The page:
Summer's coming -- and with it, mosquitoes. Some unfortunate souls are unfortunately irresistible to the pests, while others have some strange scent that drives Houston's most noxious beasts away. I am one of the former, forever spending my summers covered in unsightly scars and scabs, attracting mosquitoes away from my friends in an act of martyrdom over which I have no control.
Every year I cross my fingers, toes, and eyes in hopes that someone will develop a pill that will make me immune to the horrors -- but alas, all I can do is apply the DEET, plant more citronella, and try to use food to my advantage. After all, how nice would it be if eating a simple food could bring relief to all of us who become walking bait each summer? Unfortunately, there is no scientific evidence that eating vitamins, onions, or any other food will make you less prone to mosquitoes -- but some studies suggest that certain foods in certain individuals can affect their attractiveness to bugs. Here are a few suggestions.
Garlic Perhaps because of its strong odor, garlic is sometimes thought of as a magical mosquito repellent -- but studies say that the claim is wishful thinking at its finest. Even still, anecdotal evidence says that garlic does have an impact on some folks. While the most common idea is to rub a clove on your skin (the juice from inside can be deadly to mosquitoes), a more delicious way is to ingest it. And while eating garlic may not keep away as many bugs as you'd like, it can do the trick with pests of the human variety.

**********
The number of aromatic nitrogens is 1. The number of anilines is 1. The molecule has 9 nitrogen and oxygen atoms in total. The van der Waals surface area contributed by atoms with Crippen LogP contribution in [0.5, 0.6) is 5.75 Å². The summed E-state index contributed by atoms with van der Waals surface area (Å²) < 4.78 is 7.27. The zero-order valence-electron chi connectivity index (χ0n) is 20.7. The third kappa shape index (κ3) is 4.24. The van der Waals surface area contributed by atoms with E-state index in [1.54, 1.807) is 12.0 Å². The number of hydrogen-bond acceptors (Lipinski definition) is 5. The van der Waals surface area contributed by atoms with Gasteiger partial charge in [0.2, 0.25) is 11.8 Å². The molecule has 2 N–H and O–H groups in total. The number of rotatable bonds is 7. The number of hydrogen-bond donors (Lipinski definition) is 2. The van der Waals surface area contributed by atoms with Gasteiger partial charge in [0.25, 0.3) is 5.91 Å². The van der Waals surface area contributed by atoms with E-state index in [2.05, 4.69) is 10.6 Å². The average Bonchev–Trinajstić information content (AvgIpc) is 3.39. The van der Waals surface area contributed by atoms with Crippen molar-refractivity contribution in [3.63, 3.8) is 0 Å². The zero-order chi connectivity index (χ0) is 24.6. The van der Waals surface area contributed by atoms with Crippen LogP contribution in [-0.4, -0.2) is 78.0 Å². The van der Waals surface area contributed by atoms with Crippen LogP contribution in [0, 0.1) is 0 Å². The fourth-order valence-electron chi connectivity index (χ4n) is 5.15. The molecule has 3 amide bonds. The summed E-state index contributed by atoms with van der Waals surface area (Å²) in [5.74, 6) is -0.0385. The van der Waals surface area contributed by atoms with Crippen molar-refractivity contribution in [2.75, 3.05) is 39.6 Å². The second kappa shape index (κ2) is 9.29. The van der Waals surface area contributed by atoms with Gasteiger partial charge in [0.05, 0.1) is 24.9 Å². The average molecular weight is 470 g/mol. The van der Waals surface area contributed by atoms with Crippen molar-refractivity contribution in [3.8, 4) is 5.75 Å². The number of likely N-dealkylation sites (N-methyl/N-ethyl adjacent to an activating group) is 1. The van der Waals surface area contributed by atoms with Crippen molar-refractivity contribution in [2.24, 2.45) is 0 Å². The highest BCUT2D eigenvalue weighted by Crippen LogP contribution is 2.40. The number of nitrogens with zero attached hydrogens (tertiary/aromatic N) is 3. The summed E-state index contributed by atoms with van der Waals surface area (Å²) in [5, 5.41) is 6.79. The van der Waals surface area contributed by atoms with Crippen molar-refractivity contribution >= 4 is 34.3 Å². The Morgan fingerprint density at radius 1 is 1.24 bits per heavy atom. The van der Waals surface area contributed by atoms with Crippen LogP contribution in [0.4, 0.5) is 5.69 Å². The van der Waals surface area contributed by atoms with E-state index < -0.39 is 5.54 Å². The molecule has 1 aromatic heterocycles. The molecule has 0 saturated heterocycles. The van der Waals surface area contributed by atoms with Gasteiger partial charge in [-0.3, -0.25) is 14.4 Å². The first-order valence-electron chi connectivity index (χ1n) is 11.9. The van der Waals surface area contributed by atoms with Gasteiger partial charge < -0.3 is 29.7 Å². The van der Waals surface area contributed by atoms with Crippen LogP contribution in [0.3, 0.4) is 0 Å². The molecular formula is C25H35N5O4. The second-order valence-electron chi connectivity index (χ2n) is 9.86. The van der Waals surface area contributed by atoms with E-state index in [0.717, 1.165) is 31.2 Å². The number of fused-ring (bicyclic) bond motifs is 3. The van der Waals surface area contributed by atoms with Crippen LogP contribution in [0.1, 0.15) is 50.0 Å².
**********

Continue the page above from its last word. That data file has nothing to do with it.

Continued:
Rosemary Keep the bugs at bay by growing rosemary in your yard. The common herb has an oil that repels mosquitoes. You can use the rosemary in your cooking year round -- and make a anti-mosquito tea over the summer: Cut the rosemary leaves and stems, add to a cup of boiling water with some mint, and let steep for an hour or so. You can drink the tea -- or keep the mixture in spray bottle to use as an external repellent.
Bananas Mosquitoes love potassium. Perhaps it's how they refuel after a full day of flying, buzzing, and annoying the crap out of perfectly nice people like me (which I fully admit can be exhausting). That said, lay off the bananas before days you'll spend outdoors. Tomatoes, melon, and milk products also fit into the potassium-rich category.
Sadly, these tips will never be a cure-all for the amazing plethora of mosquitoes that call our fair city home. While DEET gets a bad rap for its chemical content, it is far and away the most effective solution. Perhaps if used in combination, these ideas can help prevent some of the itchy misery. How about you -- Got any tricks to keep mosquitoes away?
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